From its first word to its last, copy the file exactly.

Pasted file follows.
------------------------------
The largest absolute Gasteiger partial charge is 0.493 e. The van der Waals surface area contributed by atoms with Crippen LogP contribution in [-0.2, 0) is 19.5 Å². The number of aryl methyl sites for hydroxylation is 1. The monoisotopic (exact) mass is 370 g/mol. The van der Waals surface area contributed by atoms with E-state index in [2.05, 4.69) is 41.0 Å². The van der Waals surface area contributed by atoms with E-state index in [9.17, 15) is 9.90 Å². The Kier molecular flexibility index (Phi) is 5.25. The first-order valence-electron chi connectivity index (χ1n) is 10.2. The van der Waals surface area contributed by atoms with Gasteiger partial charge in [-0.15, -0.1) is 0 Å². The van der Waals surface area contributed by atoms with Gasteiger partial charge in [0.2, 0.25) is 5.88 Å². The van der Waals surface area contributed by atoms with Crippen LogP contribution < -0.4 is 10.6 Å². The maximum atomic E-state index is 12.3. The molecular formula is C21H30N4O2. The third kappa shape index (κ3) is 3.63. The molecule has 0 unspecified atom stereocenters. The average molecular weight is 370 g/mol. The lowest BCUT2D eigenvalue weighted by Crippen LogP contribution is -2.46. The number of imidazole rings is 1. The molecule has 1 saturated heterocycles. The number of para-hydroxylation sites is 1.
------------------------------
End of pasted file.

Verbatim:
The largest absolute Gasteiger partial charge is 0.493 e. The van der Waals surface area contributed by atoms with Crippen LogP contribution in [-0.2, 0) is 19.5 Å². The number of aryl methyl sites for hydroxylation is 1. The monoisotopic (exact) mass is 370 g/mol. The van der Waals surface area contributed by atoms with E-state index in [2.05, 4.69) is 41.0 Å². The van der Waals surface area contributed by atoms with E-state index in [9.17, 15) is 9.90 Å². The Kier molecular flexibility index (Phi) is 5.25. The first-order valence-electron chi connectivity index (χ1n) is 10.2. The van der Waals surface area contributed by atoms with Gasteiger partial charge in [-0.15, -0.1) is 0 Å². The van der Waals surface area contributed by atoms with Gasteiger partial charge in [0.2, 0.25) is 5.88 Å². The van der Waals surface area contributed by atoms with Crippen LogP contribution < -0.4 is 10.6 Å². The maximum atomic E-state index is 12.3. The molecular formula is C21H30N4O2. The third kappa shape index (κ3) is 3.63. The molecule has 0 unspecified atom stereocenters. The average molecular weight is 370 g/mol. The lowest BCUT2D eigenvalue weighted by Crippen LogP contribution is -2.46. The number of imidazole rings is 1. The molecule has 1 saturated heterocycles. The number of para-hydroxylation sites is 1.